Updated: Oct 9
This week in ART YARD Advanced Studio Teaching Artist Iviva Olenick presented a session called Pandemic Food Sketchbook, or Breaking A Fast.
Iviva explains: “This year, September 28th is both the end of Yom Kippur, a Jewish observance in which one fasts for a full day, and a full 6+ months of quarantine, during which time our food and eating habits have likely changed. This lesson is an opportunity to consider foods we love and miss from pre-quarantine days, new foods we’ve rotated into our diets, and/or new habits or rituals around cooking, preparing, shopping for, ordering or experiencing meals. It is also a moment to consider the “pandemic sketchbook,” or reflective practice of journaling through drawing to process the experiences of this unique time. Sketching, like eating, can be a form of self-nurturance. This class looks at the connection between the two, and the way the two activities mark time, record human experience and reflect cultural shifts and norms (or lack of norms).”
As artistic inspiration we looked at Artist Gayle Kabaker’s Washington Post updates on her pandemic experience and pandemic sketchbook have been inspiring. She includes finished paintings as well as personal journal-like entries. Topics range from love of her dog to her deepest fears. Iviva points out “I noticed that even when the main theme isn’t about food, food finds its way into her drawings. A particularly moving story focused on her neighbor, Manfred, who offered flowers and home-baked bread outdoor giveaways to get neighbors face-to-face during an isolating time.”
As usual the art made during the session was eclectic and deeply thoughtful. Iviva and Marilyn share recipes along with their work.
Marilyn recounts: “I enjoy making tarts and crustless quiches with all kinds of vegetables. It’s easy to be creative with a basic recipe. The recipe for the leek tart did not call for the tomatoes, but I thought it needed some color. Red pepper slices also look good. Puff pastry or other pastry dough work well. When I don’t have leeks, I’ve made this recipe with red and white onions; and it is also delicious.”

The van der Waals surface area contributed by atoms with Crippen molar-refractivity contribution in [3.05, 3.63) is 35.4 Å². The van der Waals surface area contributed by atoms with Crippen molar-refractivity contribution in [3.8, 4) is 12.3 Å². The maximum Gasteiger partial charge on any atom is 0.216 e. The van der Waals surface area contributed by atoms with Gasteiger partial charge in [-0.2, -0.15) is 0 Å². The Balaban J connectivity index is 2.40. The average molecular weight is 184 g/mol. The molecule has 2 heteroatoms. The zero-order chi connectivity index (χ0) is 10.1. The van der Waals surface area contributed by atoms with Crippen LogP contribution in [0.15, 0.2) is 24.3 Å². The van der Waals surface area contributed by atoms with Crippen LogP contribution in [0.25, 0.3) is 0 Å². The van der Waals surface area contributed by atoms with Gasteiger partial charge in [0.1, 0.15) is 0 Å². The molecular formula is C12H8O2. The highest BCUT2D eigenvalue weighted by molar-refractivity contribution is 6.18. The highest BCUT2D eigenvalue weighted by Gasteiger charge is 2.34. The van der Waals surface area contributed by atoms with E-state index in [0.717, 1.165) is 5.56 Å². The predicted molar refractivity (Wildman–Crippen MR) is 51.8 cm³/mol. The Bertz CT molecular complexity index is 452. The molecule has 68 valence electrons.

Savory Leek & Cheese Tart
5 medium leeks
2 tablespoons butter
1/2 teaspoon salt (fin sea, plus more to taste)
1/2 to 3/4 cup half and half (or cream)
1/4 teaspoon black pepper (freshly ground)
1 tart crust (see notes above)
1/2 to 3/4 cup cheese (freshly grated and highly flavorful like Gruyère or Parmesan, cook's choice)
Steps to Make It
Preheat oven 375°F. Clean the leeks, remove the root end and dark green leaves, halve them lengthwise, and cut them into thin slices. Rinse any grit off the sliced leeks, if necessary.
Melt the butter in a large frying pan or saute pan over medium heat. Add the sliced leeks and sprinkle them with the salt. Cook, stirring occasionally, until the leeks are very tender, about 10 minutes.
Add the half-and-half or cream. Reduce the heat to low and let cook to blend the flavors and reduce the liquid, about 5 minutes. Take the mixture off the heat and stir in the pepper. Taste the mixture and add more salt and pepper to taste, if you like.
Lay the crust in a 9-inch round tart pan (or similar). Let the crust fall into place, gently moving it into the edges without stretching the dough (stretching now will cause it to shrink as it bakes).
Add the leek mixture to the crust, and spread it in an even layer. Sprinkle it with the cheese. Set the tart pan on a baking sheet, just to be safe and keep you from having to clean your oven in case of a boil-over. Bake the tart until it's bubbly and golden, about 35 minutes.